95th ESA Annual Meeting (August 1 -- 6, 2010)

OOS 56-10 - Assessing change in riparian forests following the introduction of emerald ash borer in Michigan

Friday, August 6, 2010: 11:10 AM
317-318, David L Lawrence Convention Center
Susan J. Crocker and Dacia M. Meneguzzo, Forest Inventory and Analysis, USDA Forest Service, St. Paul, MN

The emerald ash borer (Agrilus planipennis Fairmaire, Coleoptera: Buprestidae, EAB) is a wood-boring beetle native to Asia.  Ash trees (Fraxinus spp.) are killed by larval feeding in the phloem and cambium; this disrupts the flow of water and nutrients and eventually girdles the tree.  Though EAB was identified near Detroit, Michigan in 2002, this insect has been present in Michigan forests for almost two decades.  Tens of millions of ash trees have been killed by EAB during this period.  The effects of EAB in forest ecosystems, particularly within riparian forests, are largely unknown.  Forest inventory and land cover data were used to assess the impacts of emerald ash borer introduction on riparian forest ecosystems in Michigan, USA.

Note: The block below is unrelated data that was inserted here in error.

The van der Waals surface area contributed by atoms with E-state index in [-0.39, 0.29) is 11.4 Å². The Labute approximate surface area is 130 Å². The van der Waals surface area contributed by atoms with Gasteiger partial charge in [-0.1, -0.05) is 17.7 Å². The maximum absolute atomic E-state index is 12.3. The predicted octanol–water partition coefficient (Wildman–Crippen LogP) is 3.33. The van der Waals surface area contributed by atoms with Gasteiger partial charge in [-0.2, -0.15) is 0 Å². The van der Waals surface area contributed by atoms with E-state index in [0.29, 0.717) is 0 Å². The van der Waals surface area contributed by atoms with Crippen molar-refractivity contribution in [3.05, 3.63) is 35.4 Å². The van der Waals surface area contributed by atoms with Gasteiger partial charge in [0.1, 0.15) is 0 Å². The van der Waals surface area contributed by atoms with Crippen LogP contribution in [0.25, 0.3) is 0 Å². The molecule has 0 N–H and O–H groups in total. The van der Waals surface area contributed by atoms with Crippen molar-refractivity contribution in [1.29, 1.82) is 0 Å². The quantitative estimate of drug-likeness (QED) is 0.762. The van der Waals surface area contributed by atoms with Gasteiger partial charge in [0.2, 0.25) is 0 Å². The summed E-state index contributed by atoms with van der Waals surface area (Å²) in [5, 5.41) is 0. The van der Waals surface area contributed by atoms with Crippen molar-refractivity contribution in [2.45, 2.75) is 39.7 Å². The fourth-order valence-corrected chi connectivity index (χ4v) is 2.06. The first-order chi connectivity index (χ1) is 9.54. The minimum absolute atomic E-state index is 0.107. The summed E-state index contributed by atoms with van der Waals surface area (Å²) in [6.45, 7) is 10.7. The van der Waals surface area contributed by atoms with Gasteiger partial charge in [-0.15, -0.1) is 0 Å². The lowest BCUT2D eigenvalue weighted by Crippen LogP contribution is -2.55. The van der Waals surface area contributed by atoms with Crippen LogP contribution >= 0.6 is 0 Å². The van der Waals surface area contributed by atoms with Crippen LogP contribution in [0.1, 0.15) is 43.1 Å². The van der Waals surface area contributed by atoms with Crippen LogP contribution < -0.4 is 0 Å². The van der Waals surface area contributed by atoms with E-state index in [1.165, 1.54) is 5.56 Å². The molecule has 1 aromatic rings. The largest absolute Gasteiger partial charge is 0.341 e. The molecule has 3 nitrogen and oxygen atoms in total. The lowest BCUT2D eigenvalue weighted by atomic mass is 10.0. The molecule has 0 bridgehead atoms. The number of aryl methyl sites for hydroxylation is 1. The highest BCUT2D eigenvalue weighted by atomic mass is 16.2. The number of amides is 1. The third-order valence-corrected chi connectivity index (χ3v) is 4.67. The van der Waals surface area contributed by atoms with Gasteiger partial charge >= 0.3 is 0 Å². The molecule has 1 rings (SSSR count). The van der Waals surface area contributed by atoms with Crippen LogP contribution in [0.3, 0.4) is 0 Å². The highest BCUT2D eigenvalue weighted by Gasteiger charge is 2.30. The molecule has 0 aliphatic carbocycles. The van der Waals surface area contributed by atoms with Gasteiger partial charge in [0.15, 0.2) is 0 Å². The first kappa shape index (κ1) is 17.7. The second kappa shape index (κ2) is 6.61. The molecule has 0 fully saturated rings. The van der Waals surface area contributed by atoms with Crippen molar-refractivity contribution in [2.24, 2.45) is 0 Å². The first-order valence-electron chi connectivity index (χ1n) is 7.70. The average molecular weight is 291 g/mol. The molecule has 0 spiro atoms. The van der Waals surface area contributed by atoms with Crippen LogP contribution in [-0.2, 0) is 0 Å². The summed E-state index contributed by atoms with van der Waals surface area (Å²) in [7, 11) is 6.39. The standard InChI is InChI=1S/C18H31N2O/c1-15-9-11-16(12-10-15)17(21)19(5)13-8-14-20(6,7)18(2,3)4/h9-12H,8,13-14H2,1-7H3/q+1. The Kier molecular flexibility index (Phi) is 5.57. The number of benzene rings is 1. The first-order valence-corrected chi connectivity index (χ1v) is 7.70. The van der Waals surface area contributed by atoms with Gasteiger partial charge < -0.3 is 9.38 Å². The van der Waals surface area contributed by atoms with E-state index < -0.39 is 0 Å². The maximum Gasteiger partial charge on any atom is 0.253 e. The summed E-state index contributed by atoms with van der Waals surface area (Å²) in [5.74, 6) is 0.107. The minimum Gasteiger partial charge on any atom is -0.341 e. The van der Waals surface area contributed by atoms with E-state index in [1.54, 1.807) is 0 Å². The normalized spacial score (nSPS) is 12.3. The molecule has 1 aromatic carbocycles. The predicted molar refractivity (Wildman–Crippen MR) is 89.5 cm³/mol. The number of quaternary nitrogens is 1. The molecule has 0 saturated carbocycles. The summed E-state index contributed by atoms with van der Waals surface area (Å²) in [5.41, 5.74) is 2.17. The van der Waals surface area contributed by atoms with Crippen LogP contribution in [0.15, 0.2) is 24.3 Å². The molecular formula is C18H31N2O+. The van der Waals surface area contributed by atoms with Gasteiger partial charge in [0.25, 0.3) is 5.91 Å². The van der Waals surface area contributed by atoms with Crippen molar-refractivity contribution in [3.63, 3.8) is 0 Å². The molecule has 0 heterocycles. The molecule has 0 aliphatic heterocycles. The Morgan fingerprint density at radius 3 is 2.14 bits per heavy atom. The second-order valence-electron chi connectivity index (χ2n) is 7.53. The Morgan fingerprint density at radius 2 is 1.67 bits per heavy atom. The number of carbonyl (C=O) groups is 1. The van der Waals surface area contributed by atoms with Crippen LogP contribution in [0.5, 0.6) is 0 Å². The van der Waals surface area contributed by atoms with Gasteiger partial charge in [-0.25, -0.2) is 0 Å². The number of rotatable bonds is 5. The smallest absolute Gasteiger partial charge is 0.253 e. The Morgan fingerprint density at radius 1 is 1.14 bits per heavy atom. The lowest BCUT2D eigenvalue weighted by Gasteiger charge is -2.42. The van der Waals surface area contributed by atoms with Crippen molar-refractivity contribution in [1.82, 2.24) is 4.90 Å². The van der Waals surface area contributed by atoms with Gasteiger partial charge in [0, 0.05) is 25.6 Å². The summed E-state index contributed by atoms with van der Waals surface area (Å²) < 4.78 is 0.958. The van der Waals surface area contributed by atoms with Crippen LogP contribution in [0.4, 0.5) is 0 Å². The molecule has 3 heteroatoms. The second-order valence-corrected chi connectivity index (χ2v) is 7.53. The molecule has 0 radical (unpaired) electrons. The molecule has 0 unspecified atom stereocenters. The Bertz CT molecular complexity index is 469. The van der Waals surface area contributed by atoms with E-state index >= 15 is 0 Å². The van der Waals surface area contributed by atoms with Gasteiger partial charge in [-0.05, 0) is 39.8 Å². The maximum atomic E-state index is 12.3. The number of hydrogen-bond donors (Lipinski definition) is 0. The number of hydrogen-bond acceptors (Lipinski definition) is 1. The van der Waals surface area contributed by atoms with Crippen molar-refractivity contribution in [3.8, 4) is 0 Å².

Ash trees are a major overstory component of Michigan’s riparian forests.  Between 1993 and 2004, statewide estimates of ash mortality totaled 6.6 million cubic feet per year, 48 percent of which occurred in riparian forests.  By 2008, there was a 3-fold increase as the mortality of ash climbed to 18.7 million cubic feet per year.  While there was a small decrease in overall mortality in riparian forests between 2004 and 2008, riparian ash mortality increased by 92 percent during the same period.  Analysis of riparian forests in the Southern Lower Peninsula showed a marked decrease in the amount of ash trees between 2004 and 2008 with a loss of nearly 15 million trees.  This study provides evidence of changes within riparian ecosystems over the time period that coincides with the introduction of EAB and its subsequent infestation.